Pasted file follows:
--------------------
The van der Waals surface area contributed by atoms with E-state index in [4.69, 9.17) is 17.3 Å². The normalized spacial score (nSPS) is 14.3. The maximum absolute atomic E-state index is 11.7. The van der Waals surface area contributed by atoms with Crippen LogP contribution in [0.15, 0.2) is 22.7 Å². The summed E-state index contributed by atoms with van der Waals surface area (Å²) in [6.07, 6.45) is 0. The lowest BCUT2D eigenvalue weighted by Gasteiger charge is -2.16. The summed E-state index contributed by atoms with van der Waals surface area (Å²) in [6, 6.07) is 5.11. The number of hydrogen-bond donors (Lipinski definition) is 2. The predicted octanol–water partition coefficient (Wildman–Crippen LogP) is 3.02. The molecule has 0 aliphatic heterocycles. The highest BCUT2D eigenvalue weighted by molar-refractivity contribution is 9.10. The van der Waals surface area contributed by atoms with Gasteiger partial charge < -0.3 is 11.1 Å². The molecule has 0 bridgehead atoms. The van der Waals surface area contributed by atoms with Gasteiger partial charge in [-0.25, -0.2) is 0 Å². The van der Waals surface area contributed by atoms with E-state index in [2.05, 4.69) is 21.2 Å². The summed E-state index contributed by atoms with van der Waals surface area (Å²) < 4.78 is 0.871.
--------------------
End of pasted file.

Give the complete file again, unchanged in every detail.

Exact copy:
The van der Waals surface area contributed by atoms with E-state index in [4.69, 9.17) is 17.3 Å². The normalized spacial score (nSPS) is 14.3. The maximum absolute atomic E-state index is 11.7. The van der Waals surface area contributed by atoms with Crippen LogP contribution in [0.15, 0.2) is 22.7 Å². The summed E-state index contributed by atoms with van der Waals surface area (Å²) in [6.07, 6.45) is 0. The lowest BCUT2D eigenvalue weighted by Gasteiger charge is -2.16. The summed E-state index contributed by atoms with van der Waals surface area (Å²) in [6, 6.07) is 5.11. The number of hydrogen-bond donors (Lipinski definition) is 2. The predicted octanol–water partition coefficient (Wildman–Crippen LogP) is 3.02. The molecule has 0 aliphatic heterocycles. The highest BCUT2D eigenvalue weighted by molar-refractivity contribution is 9.10. The van der Waals surface area contributed by atoms with Gasteiger partial charge < -0.3 is 11.1 Å². The molecule has 0 bridgehead atoms. The van der Waals surface area contributed by atoms with Gasteiger partial charge in [-0.25, -0.2) is 0 Å². The van der Waals surface area contributed by atoms with E-state index in [2.05, 4.69) is 21.2 Å². The summed E-state index contributed by atoms with van der Waals surface area (Å²) < 4.78 is 0.871.